Personality disorders vs. mental disorders. Identifying the differences. By Sharilynn H
The purpose of this article is to explore the key differences between personality disorders like BPD and mental disorders like Autism since mental and personalities often overlap.
People suffering from mental disorders often suffer stigma within society due to a lack of information and support. A personality disorder is a type of mental disorder that involves unhealthy thinking patterns. Personality disorders are often complex and require diagnoses by a qualified health professional. Undiagnosed and untreated disorders may disrupt social and professional areas of one’s life, often resulting in poor relationships.
The Classification of mental and personality disorders (DSM-5)
The (DSM5) Is the American Psychiatric Association’s standard reference for psychiatry, which includes over 450 different definitions of mental disorders. Some common disorders that are better known to the general public are personality disorders like NPD, BPD as well as ASPD, as well as mental disorders such as autism, depression, Aspergers, bipolar, and obsessive compulsive disorders.
Mental disorders vs personality disorders. What’s the difference?
While both can develop from an early age, neurological disorders are more likely to be present from birth. ASD (Autism spectrum disorder) can be identified as early as fetal development by use of ultrasound as well as genetic predisposition indicators, which determines around 50 to 95 of the risk. Meaning a child is likely to be born with autism if one to both parents have been diagnosed with it. ASD is a neurological and developmental disorder that begins early in childhood and lasts throughout a person’s life. It affects how a person behaves, interacts communicates, and learns. Asperger syndrome and pervasive developmental disorders are what autism was earlier referred to.
Autism, Epilepsy, and Seizures are medically defined as disorders that affect the brain and the nerves found throughout the human body and the spinal cord. They can be grouped as a neurological disorder since they all involve malfunction or damage to the nervous system — the brain, spinal cord, and nerves.
Having Biochemical, abnormalities in the brain, spinal cord, or other nerves can result in a range of disorders such as Alzheimer’s, Huntington’s disease, and multiple sclerosis.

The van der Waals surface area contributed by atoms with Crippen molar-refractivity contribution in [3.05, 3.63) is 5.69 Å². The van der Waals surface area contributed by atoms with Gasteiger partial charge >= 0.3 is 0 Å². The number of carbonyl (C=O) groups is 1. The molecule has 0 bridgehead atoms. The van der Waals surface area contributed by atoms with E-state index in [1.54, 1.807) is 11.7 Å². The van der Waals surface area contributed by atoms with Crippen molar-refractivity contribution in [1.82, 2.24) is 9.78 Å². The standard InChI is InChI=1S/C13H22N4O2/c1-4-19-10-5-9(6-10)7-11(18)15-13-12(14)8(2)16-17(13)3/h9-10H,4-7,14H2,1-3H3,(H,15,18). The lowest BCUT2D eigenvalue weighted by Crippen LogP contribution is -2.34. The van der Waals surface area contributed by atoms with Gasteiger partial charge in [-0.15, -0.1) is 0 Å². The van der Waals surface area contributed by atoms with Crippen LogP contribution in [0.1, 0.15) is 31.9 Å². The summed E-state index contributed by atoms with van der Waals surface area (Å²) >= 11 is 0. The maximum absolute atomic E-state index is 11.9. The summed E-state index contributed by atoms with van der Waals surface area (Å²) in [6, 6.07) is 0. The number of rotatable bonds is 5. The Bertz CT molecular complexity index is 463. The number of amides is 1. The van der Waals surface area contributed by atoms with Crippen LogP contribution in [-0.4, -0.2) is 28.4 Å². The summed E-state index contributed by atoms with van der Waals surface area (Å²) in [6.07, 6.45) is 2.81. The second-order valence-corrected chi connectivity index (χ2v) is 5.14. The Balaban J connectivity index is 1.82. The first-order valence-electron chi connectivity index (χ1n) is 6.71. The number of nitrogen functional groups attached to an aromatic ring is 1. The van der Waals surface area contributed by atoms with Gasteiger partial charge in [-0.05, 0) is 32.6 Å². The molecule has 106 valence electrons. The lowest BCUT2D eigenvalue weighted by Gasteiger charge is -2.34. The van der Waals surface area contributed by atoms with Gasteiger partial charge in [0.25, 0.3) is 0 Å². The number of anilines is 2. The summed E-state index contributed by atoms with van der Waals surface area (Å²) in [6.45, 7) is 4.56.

Treatment for nuerological disorders
Therapies for neurological disorders may often consist of Physiotherapy to manage the symptoms and restore some function. Particularly pain management, as many impairments can be associated with considerable discomfort. However cognitive behavioral therapy, formerly known as talk therapy may also be used to treat behavioral neurological issues. Several mental illnesses can lead to personality changes often resulting in an overlapping of mental and personality disorder comorbidities.
Personality disorders are thought to develop during early childhood development as a result of environmental factors, such as being a victim of emotional, physical, or sexual abuse, exposure to long-term fear, suffering distress as a child, and being neglected by 1 or both parents. Other factors that may also influence the development of personality disorders can be caused by regular exposure to close family members suffering from mental disorders or substance abuse problems. An example of a personality disorder is BPD. (Borderline personality disorder)
A borderline personality disorder is classified as a pervasive pattern of instability in interpersonal relationships, self-image, and emotion, as well as marked impulsivity beginning by early adulthood and present in various contexts, as indicated by having five (or more) of the nine following symptoms.
- Fear of abandonment.
- Unstable relationships.
- Unclear or shifting self-image.
- Impulsive, self-destructive behaviors.
- Extreme emotional swings.
- Chronic feelings of emptiness.
- Explosive anger. I
- Feeling suspicious or out of touch with reality.
Treatment for personality disorders
Based on numerous studies it appears people who suffer from BPD free are enslaved by their thoughts and struggle to break free from unhealthy habits and pervasive negative thinking patterns. And even when they do make progress they find it hard to sustain a healthy way of thinking and often revert back to what’s familiar.
However, this just supports the fact that people suffering from BPD and other personality disorders are victims themselves thus require professional support in order to see progress. For people with BPD Systems Training for Emotional Predictability and Problem Solving (STEPPS) and Dialectical behavior therapy (DBT) can do wonders. Many can and have gone on to live stable lives. DBT has been very successful in treating BPD by use of Dialectical behavior therapy which is a type of cognitive behavior therapy.
This article is not intended to be a substitute for professional medical advice: diagnoses or treatment. Always seek the advice of your physician or a qualified health care provider with questions you may have regarding a medical condition. Never disregard professional medical advice or delay seeking treatment because of something you read on the internet.
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